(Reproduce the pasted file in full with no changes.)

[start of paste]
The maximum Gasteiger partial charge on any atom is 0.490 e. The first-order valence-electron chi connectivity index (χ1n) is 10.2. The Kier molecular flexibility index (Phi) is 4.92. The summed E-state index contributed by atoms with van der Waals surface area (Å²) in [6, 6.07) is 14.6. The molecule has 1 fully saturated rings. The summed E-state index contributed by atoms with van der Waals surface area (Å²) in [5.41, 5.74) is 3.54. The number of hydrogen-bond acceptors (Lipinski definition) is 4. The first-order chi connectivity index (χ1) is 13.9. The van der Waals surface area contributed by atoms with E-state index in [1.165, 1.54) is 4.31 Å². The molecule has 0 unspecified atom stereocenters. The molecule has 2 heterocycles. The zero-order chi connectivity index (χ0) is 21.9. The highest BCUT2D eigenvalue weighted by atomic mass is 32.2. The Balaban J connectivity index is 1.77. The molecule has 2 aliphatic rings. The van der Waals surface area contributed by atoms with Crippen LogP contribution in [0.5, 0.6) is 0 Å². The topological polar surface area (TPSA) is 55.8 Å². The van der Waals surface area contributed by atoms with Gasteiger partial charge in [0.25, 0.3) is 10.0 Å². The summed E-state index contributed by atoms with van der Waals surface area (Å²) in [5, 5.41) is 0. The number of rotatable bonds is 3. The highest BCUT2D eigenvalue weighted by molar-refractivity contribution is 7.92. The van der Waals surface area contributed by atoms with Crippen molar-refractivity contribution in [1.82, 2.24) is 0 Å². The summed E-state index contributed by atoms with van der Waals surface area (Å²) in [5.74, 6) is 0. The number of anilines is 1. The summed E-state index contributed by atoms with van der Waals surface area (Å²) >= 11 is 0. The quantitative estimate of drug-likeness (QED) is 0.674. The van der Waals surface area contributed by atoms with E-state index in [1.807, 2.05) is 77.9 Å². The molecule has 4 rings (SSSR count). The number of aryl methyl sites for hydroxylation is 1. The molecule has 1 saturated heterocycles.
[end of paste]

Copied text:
The maximum Gasteiger partial charge on any atom is 0.490 e. The first-order valence-electron chi connectivity index (χ1n) is 10.2. The Kier molecular flexibility index (Phi) is 4.92. The summed E-state index contributed by atoms with van der Waals surface area (Å²) in [6, 6.07) is 14.6. The molecule has 1 fully saturated rings. The summed E-state index contributed by atoms with van der Waals surface area (Å²) in [5.41, 5.74) is 3.54. The number of hydrogen-bond acceptors (Lipinski definition) is 4. The first-order chi connectivity index (χ1) is 13.9. The van der Waals surface area contributed by atoms with E-state index in [1.165, 1.54) is 4.31 Å². The molecule has 0 unspecified atom stereocenters. The molecule has 2 heterocycles. The zero-order chi connectivity index (χ0) is 21.9. The highest BCUT2D eigenvalue weighted by atomic mass is 32.2. The Balaban J connectivity index is 1.77. The molecule has 2 aliphatic rings. The van der Waals surface area contributed by atoms with Crippen LogP contribution in [0.5, 0.6) is 0 Å². The topological polar surface area (TPSA) is 55.8 Å². The van der Waals surface area contributed by atoms with Gasteiger partial charge in [0.25, 0.3) is 10.0 Å². The summed E-state index contributed by atoms with van der Waals surface area (Å²) in [5, 5.41) is 0. The number of rotatable bonds is 3. The highest BCUT2D eigenvalue weighted by molar-refractivity contribution is 7.92. The van der Waals surface area contributed by atoms with Crippen molar-refractivity contribution in [1.82, 2.24) is 0 Å². The summed E-state index contributed by atoms with van der Waals surface area (Å²) in [5.74, 6) is 0. The number of anilines is 1. The summed E-state index contributed by atoms with van der Waals surface area (Å²) >= 11 is 0. The quantitative estimate of drug-likeness (QED) is 0.674. The van der Waals surface area contributed by atoms with E-state index in [1.807, 2.05) is 77.9 Å². The molecule has 4 rings (SSSR count). The number of aryl methyl sites for hydroxylation is 1. The molecule has 1 saturated heterocycles.